“That number means that illustrations as a means of commentary were deemed to be central to the enterprise of printing and disseminating the haggadah,” he said.

In 1556, the Katz family printed the haggadah whose copy is in the Valmadonna collection. This haggadah utilizes some of the same illustrations from the 1526 version, as well as several original illustrations. For example, one illustration features a depiction of Moses.

“[Moses] appears in the 1526 edition, but in the 1556 edition, he has horns. Michelangelo’s ‘Moses’ in Rome was completed in 1516. The famous horns on that statue seem to be Michelangelo’s response to the challenge of attempting to represent in sculptural form the light that streamed from Moses’ face from the time he descended from Mount Sinai [in Exodus 34:30]. The word ‘streamed’ and the word ‘horn’ both have the Hebrew root K-R-N, and thus the sculptural challenge converged with a display of grammatical punning,” Epstein explained.

“Michelangelo’s ‘Moses’ had conquered the aesthetic world of that time. Everyone who was anyone knew of it. So…the inclusion of horns in the 1556 image of Moses seems to indicate that fashionable Jews wanted to be in on the ‘new’ way of depicting him, however ‘un-Jewish’ this seemed. The message here is that ‘Jews are modern and fashionable, and aware of currents in the art world,’” the scholar added.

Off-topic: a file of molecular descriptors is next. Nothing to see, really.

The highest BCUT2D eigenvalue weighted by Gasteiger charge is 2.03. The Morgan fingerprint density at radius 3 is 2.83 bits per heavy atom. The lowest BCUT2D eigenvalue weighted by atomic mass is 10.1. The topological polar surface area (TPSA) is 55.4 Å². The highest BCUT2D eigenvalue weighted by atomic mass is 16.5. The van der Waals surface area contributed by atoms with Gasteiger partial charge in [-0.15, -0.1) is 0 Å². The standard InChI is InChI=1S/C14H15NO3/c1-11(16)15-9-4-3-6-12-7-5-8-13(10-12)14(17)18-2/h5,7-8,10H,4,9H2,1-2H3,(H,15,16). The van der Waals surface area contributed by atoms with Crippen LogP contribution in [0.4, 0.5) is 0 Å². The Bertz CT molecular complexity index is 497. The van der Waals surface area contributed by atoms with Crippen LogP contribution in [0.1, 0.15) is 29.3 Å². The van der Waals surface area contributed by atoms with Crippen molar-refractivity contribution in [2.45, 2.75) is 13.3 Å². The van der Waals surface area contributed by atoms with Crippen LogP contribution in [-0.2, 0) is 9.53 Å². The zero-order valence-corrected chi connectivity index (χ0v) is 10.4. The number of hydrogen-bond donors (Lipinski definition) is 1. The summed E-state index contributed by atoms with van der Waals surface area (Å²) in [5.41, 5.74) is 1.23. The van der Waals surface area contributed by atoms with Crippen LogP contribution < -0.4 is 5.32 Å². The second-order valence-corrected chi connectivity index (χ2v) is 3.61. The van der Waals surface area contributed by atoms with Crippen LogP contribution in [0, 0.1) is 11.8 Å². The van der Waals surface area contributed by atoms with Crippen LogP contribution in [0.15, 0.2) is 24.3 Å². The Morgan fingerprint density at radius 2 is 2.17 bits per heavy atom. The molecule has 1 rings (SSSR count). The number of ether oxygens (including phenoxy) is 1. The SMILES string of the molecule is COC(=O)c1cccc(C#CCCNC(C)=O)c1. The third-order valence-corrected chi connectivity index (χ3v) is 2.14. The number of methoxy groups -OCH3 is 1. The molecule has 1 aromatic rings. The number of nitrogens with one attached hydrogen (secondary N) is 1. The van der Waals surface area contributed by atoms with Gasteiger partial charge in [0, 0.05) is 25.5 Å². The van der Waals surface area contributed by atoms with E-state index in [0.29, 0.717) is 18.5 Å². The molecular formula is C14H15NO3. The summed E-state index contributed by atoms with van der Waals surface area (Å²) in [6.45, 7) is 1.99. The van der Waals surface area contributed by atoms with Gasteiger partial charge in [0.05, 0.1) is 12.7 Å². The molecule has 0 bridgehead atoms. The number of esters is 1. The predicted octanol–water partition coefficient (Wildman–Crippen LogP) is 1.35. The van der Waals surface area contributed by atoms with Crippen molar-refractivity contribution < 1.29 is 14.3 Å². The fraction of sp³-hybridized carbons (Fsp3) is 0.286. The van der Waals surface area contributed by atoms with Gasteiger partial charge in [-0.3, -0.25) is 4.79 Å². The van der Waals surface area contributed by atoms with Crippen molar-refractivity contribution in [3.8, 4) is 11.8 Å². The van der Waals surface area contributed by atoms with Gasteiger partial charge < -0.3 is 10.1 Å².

Unique attributes: fonts and parchment

Dr. Yoel Finkelman, the Haim and Hanna Salomon Judaica Collection curator at the National Library of Israel, also told JNS.org that the 1556 haggadah is “an amazing example of a number of phenomena.”

First, the haggadah provides examples of two unique fonts. One is a Hebrew font unique and identifiable to Prague from that period. The other is the most common font for printing in Yiddish at the time.